Fruits and vegetables are rich sources of nutrients that contain phytochemicals (also known as bioactive compounds), which are recognised for their nutraceutical effects and health benefits. Daucus carota (cultivated carrot) rank among the top 10 vegetable crops in the world. They play a major role in human nutrition, because of their high dietary value and good storage attributes. Phytochemicals contribute to the dietary value of carrots and comprise mainly four types; namely, phenolic compounds, carotenoids, polyacetylenes, and ascorbic acid.
These chemicals aid in the risk reduction of cancer and cardiovascular diseases due to their antioxidant, anti-inflammatory, plasma lipid modification, and anti-tumour properties. Numerous factors influence the amount and type of phytochemicals present in carrots. Genotype (colour differences) plays an important role; high contents of α and β-carotene are present in orange carrots, lutein in yellow carrots, lycopene in red carrots, anthocyanins in the root of purple carrots, and phenolic compounds abound in black carrots. Carotenoids range between 3.2 mg/kg and 170 mg/kg, while vitamin C varies from 21 mg/kg to 775 mg/kg between cultivars. Growth temperatures of carrots influence the level of the sugars, carotenoids, and volatile compounds, so that growing in cool conditions results in a higher yield and quality of carrots, while higher temperatures would increase terpene synthesis, resulting in carrots with a bitter taste.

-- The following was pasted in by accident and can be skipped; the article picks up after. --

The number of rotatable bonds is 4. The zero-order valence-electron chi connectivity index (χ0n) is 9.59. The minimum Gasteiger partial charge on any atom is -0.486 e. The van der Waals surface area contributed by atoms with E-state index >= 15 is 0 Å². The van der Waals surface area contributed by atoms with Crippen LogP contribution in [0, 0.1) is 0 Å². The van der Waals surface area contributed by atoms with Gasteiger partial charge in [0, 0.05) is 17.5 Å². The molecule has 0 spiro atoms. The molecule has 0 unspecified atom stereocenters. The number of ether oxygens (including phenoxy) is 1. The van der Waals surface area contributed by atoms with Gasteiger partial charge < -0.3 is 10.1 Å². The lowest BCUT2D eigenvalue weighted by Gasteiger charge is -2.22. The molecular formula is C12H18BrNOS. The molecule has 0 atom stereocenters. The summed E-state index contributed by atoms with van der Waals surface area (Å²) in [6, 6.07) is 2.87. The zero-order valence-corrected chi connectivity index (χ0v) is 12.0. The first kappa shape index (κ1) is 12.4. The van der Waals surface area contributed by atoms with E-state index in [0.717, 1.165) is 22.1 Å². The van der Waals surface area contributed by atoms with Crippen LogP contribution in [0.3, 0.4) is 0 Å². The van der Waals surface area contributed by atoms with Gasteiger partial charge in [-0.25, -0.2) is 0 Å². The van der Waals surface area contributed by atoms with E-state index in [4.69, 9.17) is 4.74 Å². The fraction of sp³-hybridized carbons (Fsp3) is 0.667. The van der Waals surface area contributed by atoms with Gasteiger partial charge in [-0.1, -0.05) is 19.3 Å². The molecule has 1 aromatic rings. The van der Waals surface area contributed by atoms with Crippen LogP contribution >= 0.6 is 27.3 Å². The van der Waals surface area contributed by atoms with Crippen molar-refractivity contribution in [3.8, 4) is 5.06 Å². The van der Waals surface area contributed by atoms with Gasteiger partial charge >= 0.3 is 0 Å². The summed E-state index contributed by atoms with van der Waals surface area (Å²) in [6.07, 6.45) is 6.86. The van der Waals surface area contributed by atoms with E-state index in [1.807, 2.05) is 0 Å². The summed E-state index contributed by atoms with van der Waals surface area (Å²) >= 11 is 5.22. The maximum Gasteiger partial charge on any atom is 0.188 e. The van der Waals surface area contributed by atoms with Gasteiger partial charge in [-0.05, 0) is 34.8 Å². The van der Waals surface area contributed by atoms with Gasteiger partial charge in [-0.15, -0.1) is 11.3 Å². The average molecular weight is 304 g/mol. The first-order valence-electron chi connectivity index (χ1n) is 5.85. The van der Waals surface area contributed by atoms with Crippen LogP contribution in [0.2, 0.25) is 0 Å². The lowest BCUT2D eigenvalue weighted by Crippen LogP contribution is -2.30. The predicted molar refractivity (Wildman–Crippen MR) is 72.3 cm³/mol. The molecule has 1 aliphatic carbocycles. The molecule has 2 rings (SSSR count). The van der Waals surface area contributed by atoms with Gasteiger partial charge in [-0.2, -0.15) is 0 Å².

Potential Usage of Waste Products
Large quantities of carrots are annually discarded in different parts of the world because they do not meet market standards. Additionally, the carrot-processing industry (puree and juice) gives rise to a number of waste products, such as carrot peel, that can be recovered and used as a source of bioactive compounds. Thus, a series of valuable by-products, such as carotenoids, phenolic compounds, fractions of dietary fibre, and bioethanol, can be obtained from food-processing wastes and discarded carrots. In addition, carrots can be processed for the production of anthocyanin-rich concentrate for pigment industry, while the resulting pomace can be extracted to obtain high-value-added phenolic compounds that can be used as functional food ingredients.
Source: Ahmad T, Cawood M, Iqbal Q, Ariño A, Batool A, Tariq RMS, Azam M, Akhtar S. Phytochemicals in Daucus carota and Their Health Benefits—Review Article. Foods. 2019; 8(9):424.
Suggested further references:
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